Much additional information is available in the original publication:

  1. Catanzaro D., Pesenti R & M. C. Milinkovitch
    An Ant Colony Optimization Algorithm for Phylogeny Estimation under the Minimum Evolution Principle
    BMC Evolutionary Biology 7:228 (2007)

  2. BulletOpen Access


Multiple-sequence alignment

Optimal multiple alignment of molecular sequences is to homology estimation what an exact search is to tree inference: a NP-hard problem. Hence, it is, and will always be, computationally impractical for more than a few sequences. Yet, if new heuristics have been continuously developed for phylogeny inference, the problem of multiple alignment has been much less substantially investigated. Most researchers today pretend to ignore the issue and widely use profile-based variants of the progressive alignment methods. These approaches however require the subjective choice of insertion/deletion and substitution costs whose variations, even minimal, can dramatically impact the resulting alignment. One partial solution to this problem is provided by our software SOAP 1.0 (written in Java and available HERE) that allows for the identification of align positions that are unstable to variations of these costs. We then developed a multiple-alignment method that combines a Hidden Markov model (HMM), a progressive alignment algorithm, and a probabilistic character substitution model. This method (implemented in the program ProAlign 1.0 (and available at HERE) allows to compute the posterior probability of each alignment column. Gardner et al. (Nucleic Acids Research, 33: 2433–2439 [2005]) suggested that ProAlign yields the most accurate results when aligning structural RNA sequences. The method implemented in ProAlign has been implemented and extended in the software PRANK (developed in Nick Goldman’s group at EMBL-EBI). We do not intend to continue developing alignment methods in the near future.


Much additional information is available in the original publications:

  1. Löytynoja A. & M. C. Milinkovitch
    SOAP, a program for cleaning multiple alignments from unstable blocks
    Bioinformatics, 17: 573-574 (2001)

  2. BulletOpen Access

  3. Löytynoja A. & M. C. Milinkovitch
    A hidden Markov model for progressive multiple alignment
    Bioinformatics, 19: 1505–1513 (2003)

  4. Bullete-mail

  5. Check also Gardner et al. (2005): Nucleic Acids Research, Vol. 33, 2433-2439. They performed a benchmark of multiple sequence alignment programs upon structural RNAs, and their analyses indicate that ProAlign generally outperforms other sequence-based algorithms, under the broadest range of applications

  6. BulletGardner_etal_NAR_2005.pdf



Nucleotide substitution models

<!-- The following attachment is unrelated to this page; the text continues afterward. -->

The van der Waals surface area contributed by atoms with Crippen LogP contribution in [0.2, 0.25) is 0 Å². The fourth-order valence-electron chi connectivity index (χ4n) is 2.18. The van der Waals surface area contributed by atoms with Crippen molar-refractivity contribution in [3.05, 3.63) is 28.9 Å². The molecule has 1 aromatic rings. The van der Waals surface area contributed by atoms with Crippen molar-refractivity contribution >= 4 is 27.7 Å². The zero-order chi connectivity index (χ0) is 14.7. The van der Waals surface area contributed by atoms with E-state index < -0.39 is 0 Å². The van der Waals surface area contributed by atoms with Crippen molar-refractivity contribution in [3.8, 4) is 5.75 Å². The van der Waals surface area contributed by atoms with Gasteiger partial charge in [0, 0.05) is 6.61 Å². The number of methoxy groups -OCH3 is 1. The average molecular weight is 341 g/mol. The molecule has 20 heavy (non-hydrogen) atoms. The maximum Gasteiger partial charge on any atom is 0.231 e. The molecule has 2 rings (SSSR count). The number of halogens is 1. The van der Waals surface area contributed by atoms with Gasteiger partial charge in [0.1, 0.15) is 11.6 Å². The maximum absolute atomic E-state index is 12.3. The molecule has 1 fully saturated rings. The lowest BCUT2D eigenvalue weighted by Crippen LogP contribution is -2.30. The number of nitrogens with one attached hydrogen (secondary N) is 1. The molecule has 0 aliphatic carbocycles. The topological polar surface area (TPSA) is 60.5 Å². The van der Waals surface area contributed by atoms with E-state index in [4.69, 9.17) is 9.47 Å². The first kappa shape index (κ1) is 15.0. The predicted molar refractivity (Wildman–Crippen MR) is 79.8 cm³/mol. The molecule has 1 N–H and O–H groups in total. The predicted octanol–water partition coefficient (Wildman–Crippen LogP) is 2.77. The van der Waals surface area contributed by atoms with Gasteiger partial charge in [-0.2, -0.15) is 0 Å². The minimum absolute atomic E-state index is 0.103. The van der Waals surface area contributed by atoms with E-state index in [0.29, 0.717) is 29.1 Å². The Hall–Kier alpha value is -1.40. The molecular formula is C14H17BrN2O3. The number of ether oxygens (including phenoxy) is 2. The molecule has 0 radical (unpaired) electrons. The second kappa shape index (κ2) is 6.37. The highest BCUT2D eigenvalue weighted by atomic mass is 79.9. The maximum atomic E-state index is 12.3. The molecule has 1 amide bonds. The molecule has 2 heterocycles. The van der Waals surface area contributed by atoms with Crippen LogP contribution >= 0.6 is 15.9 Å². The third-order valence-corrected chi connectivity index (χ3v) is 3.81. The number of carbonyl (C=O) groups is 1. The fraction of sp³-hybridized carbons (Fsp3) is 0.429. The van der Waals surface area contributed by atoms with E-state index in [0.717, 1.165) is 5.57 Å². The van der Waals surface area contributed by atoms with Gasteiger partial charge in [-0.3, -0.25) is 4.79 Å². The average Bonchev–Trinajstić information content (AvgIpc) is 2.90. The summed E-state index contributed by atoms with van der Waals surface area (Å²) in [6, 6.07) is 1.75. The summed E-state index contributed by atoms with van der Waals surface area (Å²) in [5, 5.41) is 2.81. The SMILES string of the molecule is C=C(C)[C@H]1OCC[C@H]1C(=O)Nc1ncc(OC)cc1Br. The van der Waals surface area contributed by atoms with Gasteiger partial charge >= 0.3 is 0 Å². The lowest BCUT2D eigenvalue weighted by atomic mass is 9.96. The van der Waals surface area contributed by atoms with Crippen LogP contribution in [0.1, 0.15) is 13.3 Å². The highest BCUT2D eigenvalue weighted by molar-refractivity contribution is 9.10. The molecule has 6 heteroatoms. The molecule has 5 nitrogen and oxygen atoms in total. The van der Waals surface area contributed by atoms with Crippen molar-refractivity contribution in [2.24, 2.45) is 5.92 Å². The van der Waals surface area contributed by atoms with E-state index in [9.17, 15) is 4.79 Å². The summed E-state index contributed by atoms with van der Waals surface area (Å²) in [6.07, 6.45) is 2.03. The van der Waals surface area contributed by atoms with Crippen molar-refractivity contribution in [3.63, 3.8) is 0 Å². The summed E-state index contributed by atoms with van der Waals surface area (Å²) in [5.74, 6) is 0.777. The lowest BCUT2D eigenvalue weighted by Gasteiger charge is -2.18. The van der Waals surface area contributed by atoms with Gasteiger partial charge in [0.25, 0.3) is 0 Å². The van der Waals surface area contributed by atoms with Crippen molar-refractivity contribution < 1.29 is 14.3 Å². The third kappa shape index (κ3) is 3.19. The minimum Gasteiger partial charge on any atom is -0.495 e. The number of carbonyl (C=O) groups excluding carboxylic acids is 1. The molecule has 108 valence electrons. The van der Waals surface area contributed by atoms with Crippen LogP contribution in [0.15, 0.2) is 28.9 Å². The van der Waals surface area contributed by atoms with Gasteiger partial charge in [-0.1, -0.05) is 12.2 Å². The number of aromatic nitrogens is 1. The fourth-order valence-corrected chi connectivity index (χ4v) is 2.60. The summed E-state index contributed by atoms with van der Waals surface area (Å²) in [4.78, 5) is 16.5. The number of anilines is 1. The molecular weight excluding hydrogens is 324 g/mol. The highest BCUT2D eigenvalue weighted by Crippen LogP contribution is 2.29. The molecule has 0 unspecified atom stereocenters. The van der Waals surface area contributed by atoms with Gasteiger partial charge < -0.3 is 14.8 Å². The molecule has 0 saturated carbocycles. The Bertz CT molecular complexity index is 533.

The general-time-reversible (GTR) model is one of the most popular models of nucleotide substitution because it constitutes a good trade-off between mathematical tractability and biological reality. However, when it is applied for inferring evolutionary distances and/or instantaneous rate matrices, the GTR model seems more prone to inapplicability than more restrictive time-reversible models. Although it has been previously noted that the causes for intractability are caused by the impossibility of computing the logarithm of a matrix characterised by negative eigenvalues, the issue had not been investigated further. Hence, we formally characterized the mathematical conditions, and discuss their biological interpretation, which lead to the inapplicability of the GTR model. We investigated the relations between, on one hand, the occurrence of negative eigenvalues and, on the other hand, both sequence length and sequence divergence. We then proposed a possible re-formulation of previous procedures in terms of a non-linear optimization problem. We analytically investigate the effect of our approach on the estimated evolutionary distances and transition probability matrix. We also provided an analysis on the goodness of the solution we propose. Finally, we simulated the evolution of  DNA sequences along trees characterized by different combinations of tree length, (non-)homogeneity of the substitution rate matrix R, and sequence  length. We then evaluated both the frequency of the GTR model inapplicability for estimating distances and the accuracy of inferred alignments. Our  results indicated that, inapplicability of the Waddel and Steel’s procedure is a real, albeit relatively rare, practical issue, and illustrated that the probability of this inapplicability is a function of substitution rates and sequence length.  We also discussed the implications of our results on the current implementations of maximum likelihood and Bayesian methods.


Much additional information is available in the original publications:

  1. Gatto L., Catanzaro D. & M. C. Milinkovitch
    Assessing the Applicability of the GTR Nucleotide Substitution Model Through Simulations
    Evolutionary Bioinformatics Online 2: 153-163 (2006)

  2. Bullete-mail

  3. Catanzaro D., Pesenti R. & M. C. Milinkovitch
    A nonlinear optimization procedure to estimate distances and instantaneous substitution rate matrices under the GTR model
    Bioinformatics, 22: 708-715 (2006)

  4. Bullete-mail



Other analytical developments and softwares